State Laws and Regulations
The key requirements for New Jersey applicants include two major educational steps. On the way to the counselor’s profession, the individuals will have to earn a Bachelor’s degree in Counseling (the best available option) or any other specialty that is close to Counseling (Counseling licensure in New Jersey, n.d.). These other specialties may include Social Science, Behavioral Science, or Psychology. Future counselors may also be interested in Social Work education or a degree in Human Services. The second step is to get admitted to the Master of Counseling program. The individuals will be required to obtain the certification from the Council for Accreditation of Counseling and Related Educational Programs (CACREP). These two steps frame the internship requirements and are in full compliance with the legal statutes of the State of New Jersey.
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If the counselor is keen on working as a supervisor, several requirements should be fulfilled. First, future supervisors should work under supervision themselves. This is needed to attain sufficient hours for the professional license. In this case, the educational level is the key factor that impacts the state of affairs.
The applicants are required to have 4.500 hours if they received a Master’s degree in the area. In case if the applicant has at least thirty extra hours in addition to the master’s, 3.000 hours will be enough. The future supervisors may be credited for at least a year of work before they receive the degree. All the applicant’s internship experience also counts if all the educational requirements are met. The individual has to be aware of the fact that supervision may be seen as a type of employer-employee relationship and cause various conflicts. The supervisor may either observe or co-counsel the applicant (this may include videotaped or audiotaped conferences). This will help the future supervisor understand the limitations of their practice and incorporate the supervisor’s feedback into their counseling services. On a bigger scale, future supervisors have to receive at least three specific credits. These credits are also called graduate credits and are needed to fulfill the supervision requirements. The future supervisor has to sustain the certifications of the supervised practice, but he or she also has no right to participate in self-governing practice.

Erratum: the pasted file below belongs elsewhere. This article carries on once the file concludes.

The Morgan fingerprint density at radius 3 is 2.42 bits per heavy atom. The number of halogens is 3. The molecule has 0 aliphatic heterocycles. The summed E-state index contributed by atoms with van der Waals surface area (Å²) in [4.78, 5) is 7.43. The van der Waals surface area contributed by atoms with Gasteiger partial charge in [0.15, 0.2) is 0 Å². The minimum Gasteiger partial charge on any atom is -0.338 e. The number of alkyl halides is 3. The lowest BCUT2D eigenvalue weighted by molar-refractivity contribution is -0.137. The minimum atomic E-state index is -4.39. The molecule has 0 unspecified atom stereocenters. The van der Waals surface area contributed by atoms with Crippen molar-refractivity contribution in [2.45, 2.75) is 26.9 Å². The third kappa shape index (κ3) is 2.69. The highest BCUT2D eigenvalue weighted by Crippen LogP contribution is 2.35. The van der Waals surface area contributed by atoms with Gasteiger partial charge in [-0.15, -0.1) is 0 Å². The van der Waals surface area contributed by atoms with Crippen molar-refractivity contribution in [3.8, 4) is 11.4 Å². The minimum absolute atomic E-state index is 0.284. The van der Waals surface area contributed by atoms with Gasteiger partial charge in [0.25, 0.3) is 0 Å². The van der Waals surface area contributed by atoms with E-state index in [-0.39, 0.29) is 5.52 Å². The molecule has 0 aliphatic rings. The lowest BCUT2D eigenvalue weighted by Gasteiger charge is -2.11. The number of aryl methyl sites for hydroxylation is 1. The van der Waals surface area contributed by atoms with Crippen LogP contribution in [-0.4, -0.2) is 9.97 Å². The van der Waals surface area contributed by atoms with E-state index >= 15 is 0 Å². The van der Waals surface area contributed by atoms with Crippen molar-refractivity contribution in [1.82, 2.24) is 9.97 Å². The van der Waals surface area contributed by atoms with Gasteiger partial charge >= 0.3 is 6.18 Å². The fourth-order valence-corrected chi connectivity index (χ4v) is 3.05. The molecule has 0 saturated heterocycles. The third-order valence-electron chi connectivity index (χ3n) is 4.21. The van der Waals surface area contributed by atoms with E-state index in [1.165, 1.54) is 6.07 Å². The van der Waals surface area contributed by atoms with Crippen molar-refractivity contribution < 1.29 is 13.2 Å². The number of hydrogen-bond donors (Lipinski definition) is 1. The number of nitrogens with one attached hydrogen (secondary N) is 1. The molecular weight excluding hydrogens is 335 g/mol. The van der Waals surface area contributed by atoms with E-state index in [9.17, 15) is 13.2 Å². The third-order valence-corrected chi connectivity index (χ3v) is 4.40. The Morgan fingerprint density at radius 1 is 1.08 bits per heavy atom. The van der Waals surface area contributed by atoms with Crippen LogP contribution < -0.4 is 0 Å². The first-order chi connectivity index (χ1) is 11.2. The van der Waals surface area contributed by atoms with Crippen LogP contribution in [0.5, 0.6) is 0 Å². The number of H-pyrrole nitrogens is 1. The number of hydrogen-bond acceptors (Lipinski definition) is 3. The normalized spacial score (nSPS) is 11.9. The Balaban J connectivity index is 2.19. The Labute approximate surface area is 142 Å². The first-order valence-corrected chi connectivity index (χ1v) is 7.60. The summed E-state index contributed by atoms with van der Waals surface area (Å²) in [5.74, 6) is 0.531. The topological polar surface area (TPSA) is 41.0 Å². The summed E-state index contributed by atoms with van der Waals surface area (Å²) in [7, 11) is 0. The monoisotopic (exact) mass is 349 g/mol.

Licensing and Application
The application for the counselor’s position will require the future counselor to fill in several forms. After that, the applicant will receive the authorization and gain access to the licensing exam. The NJSA 45:8B-34 and NJAC 13:34-10.1 contain important data concerning the process of data gathering and the final application (Counselor licensure requirements in New Jersey, n.d.). In other words, these regulations are the guidelines for the applicants. The rules enlisted in NJSA 45:8B-34 and NJAC 13:34-10.1 are the virtual boundaries of the future counselor. The application form includes a variety of questions concerning health conditions, child support status, and student loans (McKillip, Rawls, & Barry, 2012). The future counselor has to present a worksheet to prove that the application meets the high standards of the counseling practice. The applicant has to attach the transcript of the application separately. The confirmation will be then certified by a notary. The application requires a $75 non-refundable fee and a $250 licensing fee. The fee will be cut in half if the applicant is in the second year of the two-year cycle.